• 26. Minor 12-Bar Blues in G (page 38)

    • 27. Backwater Blues (page 39)

    • 28. Frankie and Albert (page 40)

    • 29. Dust My Broom (page 41)

    • 30. Going Down the Road Feeling Bad (page 42)

    • 31. Saint James Infirmary Blues (page 43)

    • 32. Nobody Knows You When You're Down & Out (page 44)

    • 33. Closing Thoughts - Moving Forward

    • 34. How to Use Backing Tracks

    • 35. Jam Track - 12-Bar Blues in G

    • 36. Jam Track - 12-Bar Blues in A

    • 37. Jam Track - 12-Bar Blues in C

    • 38. Jam Track - 12-Bar Blues in E

    • 39. Jam Track - Minor 12-Bar Blues in A

    • 40. More Blues Turnarounds #1

    • 41. More Blues Turnarounds #2

    • 42. More Blues Turnarounds #3

    • 43. More Blues Turnarounds #4

    • 44. More Blues Turnarounds #5

  • --
  • Beginner level
  • Intermediate level
  • Advanced level
  • All levels
  • Beg/Int level
  • Int/Adv level

Community Generated

The level is determined by a majority opinion of students who have reviewed this class. The teacher's recommendation is shown until at least 5 student responses are collected.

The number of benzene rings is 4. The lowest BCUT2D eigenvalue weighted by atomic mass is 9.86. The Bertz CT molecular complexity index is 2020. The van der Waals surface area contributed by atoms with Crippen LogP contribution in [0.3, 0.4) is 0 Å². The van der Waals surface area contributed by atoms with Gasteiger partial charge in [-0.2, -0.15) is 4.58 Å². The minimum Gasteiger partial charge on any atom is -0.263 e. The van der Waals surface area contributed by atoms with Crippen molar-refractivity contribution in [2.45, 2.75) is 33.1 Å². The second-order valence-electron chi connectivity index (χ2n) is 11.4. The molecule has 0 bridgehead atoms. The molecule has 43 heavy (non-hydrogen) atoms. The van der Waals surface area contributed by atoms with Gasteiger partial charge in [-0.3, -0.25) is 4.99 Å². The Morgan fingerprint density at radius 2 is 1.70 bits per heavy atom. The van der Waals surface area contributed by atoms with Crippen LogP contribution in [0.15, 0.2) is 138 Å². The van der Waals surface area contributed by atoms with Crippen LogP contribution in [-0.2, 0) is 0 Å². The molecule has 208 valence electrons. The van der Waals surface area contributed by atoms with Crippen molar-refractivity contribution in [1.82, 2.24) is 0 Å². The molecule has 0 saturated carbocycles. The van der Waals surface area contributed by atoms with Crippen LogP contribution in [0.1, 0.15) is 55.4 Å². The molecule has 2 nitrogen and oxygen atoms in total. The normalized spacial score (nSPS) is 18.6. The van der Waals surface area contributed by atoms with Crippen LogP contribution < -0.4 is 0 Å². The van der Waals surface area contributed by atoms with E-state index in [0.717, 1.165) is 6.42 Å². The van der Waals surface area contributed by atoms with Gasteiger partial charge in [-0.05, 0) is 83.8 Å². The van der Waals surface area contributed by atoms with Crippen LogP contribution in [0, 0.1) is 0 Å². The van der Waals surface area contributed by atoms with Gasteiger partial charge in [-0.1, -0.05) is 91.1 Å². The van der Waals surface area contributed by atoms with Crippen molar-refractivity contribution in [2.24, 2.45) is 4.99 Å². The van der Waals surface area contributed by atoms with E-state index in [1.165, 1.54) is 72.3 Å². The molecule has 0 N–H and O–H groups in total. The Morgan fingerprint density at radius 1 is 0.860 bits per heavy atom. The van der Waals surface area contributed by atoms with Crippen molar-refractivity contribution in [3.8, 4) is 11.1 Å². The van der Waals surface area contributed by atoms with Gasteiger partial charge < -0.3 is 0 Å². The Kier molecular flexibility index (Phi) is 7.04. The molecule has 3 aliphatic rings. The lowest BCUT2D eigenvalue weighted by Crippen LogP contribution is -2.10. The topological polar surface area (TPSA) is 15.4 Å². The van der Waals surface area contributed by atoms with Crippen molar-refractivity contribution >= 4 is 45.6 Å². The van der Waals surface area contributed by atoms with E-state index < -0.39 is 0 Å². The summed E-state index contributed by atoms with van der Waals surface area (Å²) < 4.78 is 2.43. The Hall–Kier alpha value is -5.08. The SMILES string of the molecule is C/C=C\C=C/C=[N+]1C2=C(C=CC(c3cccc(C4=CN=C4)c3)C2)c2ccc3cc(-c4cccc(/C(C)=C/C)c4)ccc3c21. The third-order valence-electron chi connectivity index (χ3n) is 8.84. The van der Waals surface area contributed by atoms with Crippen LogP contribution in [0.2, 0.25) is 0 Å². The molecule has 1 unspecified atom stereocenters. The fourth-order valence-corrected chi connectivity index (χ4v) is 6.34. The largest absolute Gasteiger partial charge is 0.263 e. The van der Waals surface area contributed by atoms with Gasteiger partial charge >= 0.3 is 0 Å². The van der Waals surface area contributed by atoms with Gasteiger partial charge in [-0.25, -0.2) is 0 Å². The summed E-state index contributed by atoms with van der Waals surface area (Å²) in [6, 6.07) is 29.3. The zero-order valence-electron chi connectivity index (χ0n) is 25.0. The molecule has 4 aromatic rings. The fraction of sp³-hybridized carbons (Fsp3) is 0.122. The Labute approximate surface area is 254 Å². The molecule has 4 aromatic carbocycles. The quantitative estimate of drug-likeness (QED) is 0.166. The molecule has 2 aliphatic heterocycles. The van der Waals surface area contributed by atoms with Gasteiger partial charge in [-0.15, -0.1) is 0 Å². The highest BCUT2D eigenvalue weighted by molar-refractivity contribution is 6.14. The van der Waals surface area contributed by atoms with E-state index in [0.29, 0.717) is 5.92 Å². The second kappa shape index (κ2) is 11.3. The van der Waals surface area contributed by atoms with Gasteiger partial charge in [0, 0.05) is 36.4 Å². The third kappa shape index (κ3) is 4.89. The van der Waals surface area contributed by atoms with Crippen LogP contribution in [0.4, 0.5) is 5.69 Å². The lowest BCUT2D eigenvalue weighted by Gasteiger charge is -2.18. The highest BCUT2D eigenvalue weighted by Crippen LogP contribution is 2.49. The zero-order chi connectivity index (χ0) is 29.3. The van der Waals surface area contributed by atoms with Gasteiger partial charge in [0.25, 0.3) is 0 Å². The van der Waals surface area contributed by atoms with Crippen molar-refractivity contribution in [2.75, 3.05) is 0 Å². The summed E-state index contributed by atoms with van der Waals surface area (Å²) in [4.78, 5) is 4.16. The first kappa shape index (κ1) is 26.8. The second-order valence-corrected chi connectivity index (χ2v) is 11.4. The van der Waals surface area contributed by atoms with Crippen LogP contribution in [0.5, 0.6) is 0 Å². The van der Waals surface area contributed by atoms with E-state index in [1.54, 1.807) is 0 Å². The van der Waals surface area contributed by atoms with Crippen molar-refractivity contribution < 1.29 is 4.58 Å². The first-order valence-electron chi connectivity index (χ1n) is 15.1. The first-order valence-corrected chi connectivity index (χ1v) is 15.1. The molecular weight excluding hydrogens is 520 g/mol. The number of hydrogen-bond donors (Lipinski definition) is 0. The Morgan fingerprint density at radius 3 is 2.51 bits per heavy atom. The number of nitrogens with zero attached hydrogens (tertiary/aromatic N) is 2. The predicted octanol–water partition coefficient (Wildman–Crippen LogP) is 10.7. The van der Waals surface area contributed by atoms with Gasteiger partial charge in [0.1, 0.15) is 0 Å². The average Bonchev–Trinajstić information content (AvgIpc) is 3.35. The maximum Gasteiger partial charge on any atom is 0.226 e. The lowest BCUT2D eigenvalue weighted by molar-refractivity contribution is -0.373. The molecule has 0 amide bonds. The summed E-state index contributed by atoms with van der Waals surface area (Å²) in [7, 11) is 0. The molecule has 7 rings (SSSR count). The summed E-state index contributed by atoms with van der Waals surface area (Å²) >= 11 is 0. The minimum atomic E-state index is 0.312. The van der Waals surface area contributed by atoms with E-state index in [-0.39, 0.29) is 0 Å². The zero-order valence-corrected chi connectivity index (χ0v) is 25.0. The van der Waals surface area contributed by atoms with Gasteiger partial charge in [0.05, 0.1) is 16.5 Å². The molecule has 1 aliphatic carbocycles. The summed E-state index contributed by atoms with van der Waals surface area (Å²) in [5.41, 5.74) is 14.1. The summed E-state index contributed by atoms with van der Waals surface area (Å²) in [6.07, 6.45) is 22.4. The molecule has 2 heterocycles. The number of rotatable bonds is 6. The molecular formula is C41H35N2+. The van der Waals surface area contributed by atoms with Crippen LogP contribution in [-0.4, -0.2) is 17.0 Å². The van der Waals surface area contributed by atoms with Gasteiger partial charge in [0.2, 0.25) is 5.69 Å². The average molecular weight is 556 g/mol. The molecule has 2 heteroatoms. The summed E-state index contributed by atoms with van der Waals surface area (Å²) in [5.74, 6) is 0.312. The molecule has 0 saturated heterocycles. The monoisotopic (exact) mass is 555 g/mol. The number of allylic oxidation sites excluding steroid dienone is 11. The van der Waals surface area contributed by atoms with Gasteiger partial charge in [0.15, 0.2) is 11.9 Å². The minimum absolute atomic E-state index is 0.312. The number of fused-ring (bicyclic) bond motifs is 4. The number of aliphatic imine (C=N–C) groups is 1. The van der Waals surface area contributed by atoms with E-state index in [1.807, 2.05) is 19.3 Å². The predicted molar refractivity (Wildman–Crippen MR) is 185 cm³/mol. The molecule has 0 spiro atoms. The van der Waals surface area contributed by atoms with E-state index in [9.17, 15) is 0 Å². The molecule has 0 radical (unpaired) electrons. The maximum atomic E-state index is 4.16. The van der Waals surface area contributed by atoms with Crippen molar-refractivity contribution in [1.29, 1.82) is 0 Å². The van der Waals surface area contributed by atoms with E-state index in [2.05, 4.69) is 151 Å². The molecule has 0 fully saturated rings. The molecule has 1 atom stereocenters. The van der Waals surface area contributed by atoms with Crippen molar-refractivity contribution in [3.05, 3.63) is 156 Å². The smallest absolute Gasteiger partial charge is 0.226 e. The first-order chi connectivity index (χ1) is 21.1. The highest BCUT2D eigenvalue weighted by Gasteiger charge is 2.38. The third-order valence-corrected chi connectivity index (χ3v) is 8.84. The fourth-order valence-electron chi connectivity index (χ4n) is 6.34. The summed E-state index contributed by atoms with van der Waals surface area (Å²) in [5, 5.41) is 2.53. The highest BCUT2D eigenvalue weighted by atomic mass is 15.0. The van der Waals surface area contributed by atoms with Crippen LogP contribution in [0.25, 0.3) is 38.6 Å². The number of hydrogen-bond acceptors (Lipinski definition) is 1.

About This Class

Complete blues guitar class. Chords, turnarounds, strumming, soloing, blues theory, songs, & jam tracks. All levels.

*Be sure to download the PDF in the Projects & Resources section.  (It's called "Blues for the Curious Guitarist - PDF.")  It's 45 pages long & contains all the text & tabs that you'll need for this class.  (If you have issues downloading it from your mobile device, then download it from a computer or laptop.)  Don't wait - get it now!